Urban Garden Archaeology

An exciting programme of test-pitting in private back gardens throughout Wallingford


The 'Urban Garden Archaeology' test-pitting programme is a distinctive urban-centred effort initiated by the Burh to Borough Research Project but headed by The Wallingford Historical and Archaeological Society. The aim is ultimately to dig garden archaeology in actionover a hundred test pits in back gardens throughout Wallingford both inside the historic core but also in the suburbs to try and help us explore spaces out of reach for larger scale study. Each test pit can give insights into land use, settlement history, rubbish disposal, material culture, and how much build up of soil there is! Walls, pots, bones, postholes await! 

And en route it is a great way for locals to see archaeology at work, to let society and team members flex their muscles and see how good their sieving techniques are! The target is 100 test pits - in December 2011 the fiftieth was made - see coverage here! - and currently (Oct 2016) the total is into the 80s!

In theory once all the test-pit results have been collated, these should enable us to build:

1) a model of the distribution of different kinds and dates of pottery,

2) an idea about disposal patterns and maybe even of diet and industry - as might be suggested from the animal bones (see here for a report on the animal bones from test pits 1-50 by Dr Matilda Holmes)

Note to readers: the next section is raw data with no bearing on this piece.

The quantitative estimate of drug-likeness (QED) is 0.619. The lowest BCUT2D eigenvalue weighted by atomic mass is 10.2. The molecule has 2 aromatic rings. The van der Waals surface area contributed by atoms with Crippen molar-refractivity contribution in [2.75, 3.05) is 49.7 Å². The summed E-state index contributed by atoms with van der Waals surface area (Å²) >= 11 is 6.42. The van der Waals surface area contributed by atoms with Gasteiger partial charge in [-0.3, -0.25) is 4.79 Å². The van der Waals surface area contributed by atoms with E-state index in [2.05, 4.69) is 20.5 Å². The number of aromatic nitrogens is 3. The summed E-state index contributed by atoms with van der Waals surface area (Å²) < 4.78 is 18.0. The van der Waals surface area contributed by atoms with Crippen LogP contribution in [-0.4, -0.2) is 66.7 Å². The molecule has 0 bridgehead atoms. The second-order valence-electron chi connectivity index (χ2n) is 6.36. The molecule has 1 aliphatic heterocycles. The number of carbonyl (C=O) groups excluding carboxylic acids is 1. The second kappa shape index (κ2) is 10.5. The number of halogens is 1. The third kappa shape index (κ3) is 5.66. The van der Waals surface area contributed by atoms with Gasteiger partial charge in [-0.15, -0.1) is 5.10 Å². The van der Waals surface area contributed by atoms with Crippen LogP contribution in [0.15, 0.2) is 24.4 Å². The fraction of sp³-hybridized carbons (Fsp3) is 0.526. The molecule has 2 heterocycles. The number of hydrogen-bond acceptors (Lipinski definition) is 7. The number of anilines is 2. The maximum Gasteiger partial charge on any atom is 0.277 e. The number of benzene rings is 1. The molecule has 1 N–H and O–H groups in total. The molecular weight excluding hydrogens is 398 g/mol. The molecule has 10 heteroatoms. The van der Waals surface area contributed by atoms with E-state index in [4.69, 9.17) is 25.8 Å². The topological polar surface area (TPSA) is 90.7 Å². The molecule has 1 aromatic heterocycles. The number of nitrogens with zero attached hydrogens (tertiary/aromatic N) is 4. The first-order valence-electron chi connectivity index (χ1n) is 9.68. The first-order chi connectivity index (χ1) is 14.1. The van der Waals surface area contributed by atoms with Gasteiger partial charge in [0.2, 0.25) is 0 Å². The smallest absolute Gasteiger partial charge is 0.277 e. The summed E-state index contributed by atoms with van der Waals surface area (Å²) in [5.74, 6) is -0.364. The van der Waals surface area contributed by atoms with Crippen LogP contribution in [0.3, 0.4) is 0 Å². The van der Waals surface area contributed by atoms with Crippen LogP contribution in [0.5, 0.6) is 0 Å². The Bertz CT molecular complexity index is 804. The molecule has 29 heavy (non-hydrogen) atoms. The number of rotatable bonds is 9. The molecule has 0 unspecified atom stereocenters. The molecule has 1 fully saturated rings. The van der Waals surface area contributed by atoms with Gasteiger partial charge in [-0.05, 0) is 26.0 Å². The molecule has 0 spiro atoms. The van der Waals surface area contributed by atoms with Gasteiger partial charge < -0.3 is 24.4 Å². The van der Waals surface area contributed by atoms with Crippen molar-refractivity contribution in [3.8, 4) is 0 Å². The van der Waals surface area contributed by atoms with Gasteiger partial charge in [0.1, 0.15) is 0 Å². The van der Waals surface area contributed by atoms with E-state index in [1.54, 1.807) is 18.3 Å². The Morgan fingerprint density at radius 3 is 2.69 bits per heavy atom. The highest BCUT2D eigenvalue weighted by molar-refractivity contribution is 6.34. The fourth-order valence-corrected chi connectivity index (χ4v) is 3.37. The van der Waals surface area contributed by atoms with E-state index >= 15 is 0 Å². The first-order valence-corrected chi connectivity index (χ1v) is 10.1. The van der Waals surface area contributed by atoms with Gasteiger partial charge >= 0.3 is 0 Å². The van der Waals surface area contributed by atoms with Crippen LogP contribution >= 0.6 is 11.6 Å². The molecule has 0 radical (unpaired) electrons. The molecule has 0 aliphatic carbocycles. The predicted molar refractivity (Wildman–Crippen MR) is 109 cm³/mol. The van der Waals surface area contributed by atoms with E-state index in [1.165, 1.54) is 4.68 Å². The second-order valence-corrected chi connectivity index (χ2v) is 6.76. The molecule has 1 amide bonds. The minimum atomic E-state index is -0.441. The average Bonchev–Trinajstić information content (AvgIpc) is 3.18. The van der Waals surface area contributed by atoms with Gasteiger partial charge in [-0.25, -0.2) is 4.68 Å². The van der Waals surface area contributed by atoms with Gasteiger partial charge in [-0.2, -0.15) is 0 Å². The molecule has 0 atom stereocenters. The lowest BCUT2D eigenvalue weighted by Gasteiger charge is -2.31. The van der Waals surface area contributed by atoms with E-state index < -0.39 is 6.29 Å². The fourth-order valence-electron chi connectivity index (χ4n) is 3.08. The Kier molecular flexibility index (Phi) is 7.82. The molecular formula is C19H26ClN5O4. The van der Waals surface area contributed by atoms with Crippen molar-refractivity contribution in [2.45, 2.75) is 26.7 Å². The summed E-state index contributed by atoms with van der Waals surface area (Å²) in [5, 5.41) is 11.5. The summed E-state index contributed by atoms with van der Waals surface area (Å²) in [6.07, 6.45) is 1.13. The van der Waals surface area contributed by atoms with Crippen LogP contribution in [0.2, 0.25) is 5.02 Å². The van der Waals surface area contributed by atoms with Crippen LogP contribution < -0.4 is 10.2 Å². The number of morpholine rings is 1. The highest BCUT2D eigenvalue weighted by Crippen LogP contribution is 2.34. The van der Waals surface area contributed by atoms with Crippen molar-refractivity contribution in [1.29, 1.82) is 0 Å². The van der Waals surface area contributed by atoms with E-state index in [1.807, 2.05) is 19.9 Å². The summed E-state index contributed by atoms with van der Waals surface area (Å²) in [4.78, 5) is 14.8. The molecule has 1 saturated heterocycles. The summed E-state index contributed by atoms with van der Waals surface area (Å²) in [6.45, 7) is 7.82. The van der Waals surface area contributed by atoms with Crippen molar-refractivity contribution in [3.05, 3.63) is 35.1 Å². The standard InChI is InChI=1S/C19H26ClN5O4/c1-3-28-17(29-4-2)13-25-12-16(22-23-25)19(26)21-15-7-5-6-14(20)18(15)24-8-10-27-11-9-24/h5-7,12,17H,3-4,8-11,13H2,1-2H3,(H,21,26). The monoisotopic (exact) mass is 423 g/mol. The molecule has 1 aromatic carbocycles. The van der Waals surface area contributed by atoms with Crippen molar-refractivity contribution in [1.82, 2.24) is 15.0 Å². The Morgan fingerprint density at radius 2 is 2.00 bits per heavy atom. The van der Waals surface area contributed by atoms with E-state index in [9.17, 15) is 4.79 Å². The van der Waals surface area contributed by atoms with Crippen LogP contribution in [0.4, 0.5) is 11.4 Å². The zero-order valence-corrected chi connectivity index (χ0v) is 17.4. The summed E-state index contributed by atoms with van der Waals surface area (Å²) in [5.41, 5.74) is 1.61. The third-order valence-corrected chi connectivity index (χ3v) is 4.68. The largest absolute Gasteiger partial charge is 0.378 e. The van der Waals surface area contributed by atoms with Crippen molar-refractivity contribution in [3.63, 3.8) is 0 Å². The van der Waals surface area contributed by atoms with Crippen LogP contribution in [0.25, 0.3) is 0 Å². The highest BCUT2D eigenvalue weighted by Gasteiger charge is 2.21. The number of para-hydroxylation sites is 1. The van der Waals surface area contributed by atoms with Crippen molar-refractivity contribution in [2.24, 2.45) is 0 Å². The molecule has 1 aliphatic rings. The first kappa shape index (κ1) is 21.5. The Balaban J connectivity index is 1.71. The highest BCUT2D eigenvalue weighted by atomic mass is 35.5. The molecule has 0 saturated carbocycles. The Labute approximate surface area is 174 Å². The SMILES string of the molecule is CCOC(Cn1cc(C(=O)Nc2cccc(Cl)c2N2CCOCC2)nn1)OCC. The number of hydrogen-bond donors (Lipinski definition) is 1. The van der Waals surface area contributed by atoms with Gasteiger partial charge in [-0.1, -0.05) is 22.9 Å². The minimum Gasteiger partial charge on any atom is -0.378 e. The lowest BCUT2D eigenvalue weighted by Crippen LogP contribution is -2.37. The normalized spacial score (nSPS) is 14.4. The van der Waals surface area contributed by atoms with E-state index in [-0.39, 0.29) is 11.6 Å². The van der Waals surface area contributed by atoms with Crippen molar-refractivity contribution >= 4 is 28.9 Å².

3) a deposit model (depth of made ground, depth of natural, etc)



The garden archaeology programme is a collaboration between the Wallingford Burh to Borough Research Project and Wallingford Museum and TWHAS, in consultation with other groups such as Oxfordshire County Council Archaeology Service. 

 digging and sieving

Digging and sieving of Test Pit 2 in progress

It is community archaeology at its best, with local workers, academics and professionals all working together to produce an archaeological database and record of great value and potential. This is one of the first times a test-pitting programme has been applied systematically to the study of a town.  Click here for a pdf summary of the programme and its work and targets.


A standard methodology is used for all the test pits, so that results can be compared and combined for later statistical analysis and deposit modelling. Here are the basic principles:

  • Each test-pit measures 1 x 1.5m. Turf is removed carefully and stacked nearby for replacement later.  
  • The test-pit is excavated and recorded in 20cm spits  After each spit has been excavated, the soil and any variations within it are  described on the recording form. A plan is drawn and a photo is taken. A series of plans is soon generated.
  • Spoil is sieved as it is dug and placed on a tarpaulin close to the test-pit.  Finds are kept and labelled by spit.

A tile from Wallingford Priory?

One of several decorated tiles from Test Pit 7 


A report of each test-pit is produced and posted on a server set up by Wallingford Museum. After each twenty test-pits a specialist will be called in to examine the pottery and animal bones from all the pits so far. All this means that data are processed and written up as we go along, and is made readily available for any participant to read. Click here for an example of a Test Pit Report

kit for digging test-pits

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